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Virginia mom says biracial son was brainwashed by critical race theory lessons and 'totally changed'

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A Virginia mom has taken her 13-year-old son's middle school to court over anti-racism policy and curriculum she claims are indoctrinating him with critical race theory.

Melissa Riley, a single mom in the Charlottesville area, says that her biracial son's views on race and his self-image have been warped since the Albemarle School District adopted a policy intent on eliminating "all forms of racism" from the school district. She claims that the new anti-racist curriculum adopted at Henley Middle School has "totally changed his perspective" in a harmful way, emphasizing racial conflict and division.

"We didn’t have issues before. He is in eighth grade," Riley told Fox News host Jesse Waters on "Jesse Watters Primetime" Monday. "He's seeing himself just as a black man. He's seeing things that don’t go his way as racism. And he is finding safety in numbers now."

Riley told Watters that her son, whose father is black, has begun accusing her and others of "racism" any time he's asked to do something he does not want to do.

"I asked him to clean the house, [he said] 'racism!'" Riley said.

She says ever since the school started teaching elements of critical race theory, her son has come to see himself first and foremost as a black man with an extensive system of white privilege in America stacked against him.

"They have totally changed his perspective. They have put him in a box," she added.

Riley said her son is "using it as an excuse because they have told him that that’s how people see him, as a black man that the world is against, and [he] sees it as a negative now."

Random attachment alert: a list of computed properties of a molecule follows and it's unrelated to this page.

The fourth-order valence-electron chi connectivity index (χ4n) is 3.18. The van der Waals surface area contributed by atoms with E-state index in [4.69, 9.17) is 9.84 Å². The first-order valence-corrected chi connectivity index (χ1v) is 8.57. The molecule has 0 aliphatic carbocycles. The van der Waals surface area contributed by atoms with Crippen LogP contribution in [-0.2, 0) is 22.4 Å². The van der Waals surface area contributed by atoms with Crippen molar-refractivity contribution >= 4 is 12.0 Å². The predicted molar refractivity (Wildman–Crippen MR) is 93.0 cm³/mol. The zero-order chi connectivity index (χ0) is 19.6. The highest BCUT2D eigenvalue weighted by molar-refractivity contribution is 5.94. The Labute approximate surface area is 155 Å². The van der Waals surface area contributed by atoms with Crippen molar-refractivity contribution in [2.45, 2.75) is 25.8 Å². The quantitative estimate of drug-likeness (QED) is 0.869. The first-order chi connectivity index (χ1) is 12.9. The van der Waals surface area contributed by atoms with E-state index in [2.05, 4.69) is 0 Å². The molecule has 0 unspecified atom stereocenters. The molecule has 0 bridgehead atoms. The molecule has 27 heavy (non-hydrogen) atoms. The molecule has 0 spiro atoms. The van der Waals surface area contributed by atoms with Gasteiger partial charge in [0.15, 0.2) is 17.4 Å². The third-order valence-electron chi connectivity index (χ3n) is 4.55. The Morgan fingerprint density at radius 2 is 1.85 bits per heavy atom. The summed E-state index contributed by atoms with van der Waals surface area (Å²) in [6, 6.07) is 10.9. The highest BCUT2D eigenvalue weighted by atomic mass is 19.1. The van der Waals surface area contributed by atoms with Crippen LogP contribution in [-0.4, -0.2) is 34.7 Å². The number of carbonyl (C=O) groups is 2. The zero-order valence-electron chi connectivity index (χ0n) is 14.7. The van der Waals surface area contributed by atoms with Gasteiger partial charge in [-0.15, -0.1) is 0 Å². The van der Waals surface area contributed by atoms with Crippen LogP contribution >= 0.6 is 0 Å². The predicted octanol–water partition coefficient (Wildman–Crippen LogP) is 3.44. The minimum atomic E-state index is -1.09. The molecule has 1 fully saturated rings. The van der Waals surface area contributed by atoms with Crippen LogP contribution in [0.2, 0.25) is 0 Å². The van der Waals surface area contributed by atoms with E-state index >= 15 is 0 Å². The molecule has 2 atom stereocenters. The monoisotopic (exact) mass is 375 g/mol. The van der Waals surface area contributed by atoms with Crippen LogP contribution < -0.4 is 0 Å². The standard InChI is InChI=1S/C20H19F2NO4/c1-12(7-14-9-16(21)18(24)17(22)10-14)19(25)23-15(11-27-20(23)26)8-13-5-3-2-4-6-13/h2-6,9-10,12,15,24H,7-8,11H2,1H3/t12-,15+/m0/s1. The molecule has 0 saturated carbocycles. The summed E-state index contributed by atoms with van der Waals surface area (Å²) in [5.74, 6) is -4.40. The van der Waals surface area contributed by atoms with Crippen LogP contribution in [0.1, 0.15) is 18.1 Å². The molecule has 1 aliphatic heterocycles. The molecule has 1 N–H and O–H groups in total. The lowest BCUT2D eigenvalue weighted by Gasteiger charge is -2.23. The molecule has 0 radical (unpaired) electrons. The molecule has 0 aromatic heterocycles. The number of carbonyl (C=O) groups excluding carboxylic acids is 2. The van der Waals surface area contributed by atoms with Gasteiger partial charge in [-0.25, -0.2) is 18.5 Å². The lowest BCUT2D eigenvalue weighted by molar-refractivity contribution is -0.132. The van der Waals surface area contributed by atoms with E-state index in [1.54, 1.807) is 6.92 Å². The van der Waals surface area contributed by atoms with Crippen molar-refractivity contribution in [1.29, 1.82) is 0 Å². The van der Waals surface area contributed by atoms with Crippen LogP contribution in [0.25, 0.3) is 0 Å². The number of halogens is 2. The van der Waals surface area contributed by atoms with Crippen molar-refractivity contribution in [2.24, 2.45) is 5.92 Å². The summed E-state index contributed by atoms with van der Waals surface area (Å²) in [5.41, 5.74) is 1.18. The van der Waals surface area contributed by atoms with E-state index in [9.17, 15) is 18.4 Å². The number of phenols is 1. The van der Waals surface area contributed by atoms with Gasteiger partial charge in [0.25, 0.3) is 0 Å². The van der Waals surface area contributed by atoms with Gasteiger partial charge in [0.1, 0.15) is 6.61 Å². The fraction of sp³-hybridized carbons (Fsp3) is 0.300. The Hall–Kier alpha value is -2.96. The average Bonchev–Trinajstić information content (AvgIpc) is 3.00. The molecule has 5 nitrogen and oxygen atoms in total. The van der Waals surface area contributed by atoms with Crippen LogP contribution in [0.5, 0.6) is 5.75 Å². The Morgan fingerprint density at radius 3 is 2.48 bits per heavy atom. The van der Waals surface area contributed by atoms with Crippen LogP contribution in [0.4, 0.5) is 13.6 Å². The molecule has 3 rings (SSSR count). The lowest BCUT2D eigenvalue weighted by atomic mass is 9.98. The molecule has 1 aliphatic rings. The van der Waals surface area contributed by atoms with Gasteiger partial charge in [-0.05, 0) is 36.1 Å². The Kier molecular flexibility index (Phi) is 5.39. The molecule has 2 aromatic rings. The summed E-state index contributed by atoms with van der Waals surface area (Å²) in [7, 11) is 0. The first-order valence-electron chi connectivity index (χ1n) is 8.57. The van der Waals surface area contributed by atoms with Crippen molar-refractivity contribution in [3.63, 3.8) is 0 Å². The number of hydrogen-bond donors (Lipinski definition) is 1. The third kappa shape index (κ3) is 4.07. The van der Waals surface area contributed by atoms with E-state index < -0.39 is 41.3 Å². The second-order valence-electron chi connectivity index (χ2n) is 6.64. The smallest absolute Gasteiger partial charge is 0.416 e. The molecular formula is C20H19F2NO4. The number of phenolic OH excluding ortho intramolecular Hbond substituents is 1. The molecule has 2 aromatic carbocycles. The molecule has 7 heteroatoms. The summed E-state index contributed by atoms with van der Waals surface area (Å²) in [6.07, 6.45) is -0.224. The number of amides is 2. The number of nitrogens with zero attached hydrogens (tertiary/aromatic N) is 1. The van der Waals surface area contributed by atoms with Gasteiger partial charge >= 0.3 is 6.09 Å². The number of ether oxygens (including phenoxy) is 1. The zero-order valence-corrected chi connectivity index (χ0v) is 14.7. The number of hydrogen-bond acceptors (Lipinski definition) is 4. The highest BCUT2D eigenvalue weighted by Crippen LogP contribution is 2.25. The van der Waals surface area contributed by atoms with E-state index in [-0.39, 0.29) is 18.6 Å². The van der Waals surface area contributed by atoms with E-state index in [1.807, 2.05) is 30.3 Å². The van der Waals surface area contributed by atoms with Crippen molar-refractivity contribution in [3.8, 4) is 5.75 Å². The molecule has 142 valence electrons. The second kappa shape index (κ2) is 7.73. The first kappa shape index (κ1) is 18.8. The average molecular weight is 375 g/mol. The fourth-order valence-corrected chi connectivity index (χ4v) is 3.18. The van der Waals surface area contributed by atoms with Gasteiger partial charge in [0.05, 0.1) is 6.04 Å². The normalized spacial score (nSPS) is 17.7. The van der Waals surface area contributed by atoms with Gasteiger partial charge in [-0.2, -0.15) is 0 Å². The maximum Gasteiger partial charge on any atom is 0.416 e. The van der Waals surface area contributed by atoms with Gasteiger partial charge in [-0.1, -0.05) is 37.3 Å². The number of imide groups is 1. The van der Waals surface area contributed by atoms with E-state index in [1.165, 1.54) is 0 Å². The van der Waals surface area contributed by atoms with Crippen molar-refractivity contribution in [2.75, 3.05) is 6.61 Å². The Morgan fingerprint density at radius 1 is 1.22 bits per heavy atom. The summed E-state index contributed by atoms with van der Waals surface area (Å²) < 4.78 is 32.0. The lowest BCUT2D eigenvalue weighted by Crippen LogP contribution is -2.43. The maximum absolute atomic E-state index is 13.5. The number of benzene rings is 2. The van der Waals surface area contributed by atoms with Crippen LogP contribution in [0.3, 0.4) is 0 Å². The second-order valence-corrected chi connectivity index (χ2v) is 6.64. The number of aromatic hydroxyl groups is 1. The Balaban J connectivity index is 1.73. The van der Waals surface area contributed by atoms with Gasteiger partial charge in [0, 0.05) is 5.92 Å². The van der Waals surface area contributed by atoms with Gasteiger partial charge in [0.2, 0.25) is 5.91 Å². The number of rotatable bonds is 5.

A direct appeal to the school resulted in officials dismissing her concerns and telling her that her son could be a "black spokesman for the black community."

"When I told them I didn’t think that that would be appropriate, they told me that if he was uncomfortable with the conversations, he and other children of color could go to a safe place during these conversations," she told Watters. "And that’s segregation."

Riley and her son, along with several other parents and students, are plaintiffs in a lawsuit the Alliance Defending Freedom brought against the Albemarle County School Board in December. ADF attorneys argue that the school district's anti-racism policies are "discriminatory" and that the school is "indoctrinating students in radical ideology."

The lawsuit was dismissed last month by Albemarle Circuit Judge Claude Worrell II, who said there was no proof that anyone had been harmed by the school district's policy, National Review reported.

ADF counsel Ryan Bangert disagreed with the court's finding. He told Fox News that the school is teaching divisive topics and asserted that the civil rights of students are being violated by lessons that promote "bigotry."

"They don’t deny what they are teaching. They simply think it’s fine. They think it’s okay. But it’s not okay. It’s never okay. It’s never right for a school to teach kids that they are determined by their race. It’s never okay for a school to tell kids that bigotry should be fought with bigotry and racism should be fought by doubling down on racism. Those things are not okay," Banger said. "They’re a violation of students’ civil rights."


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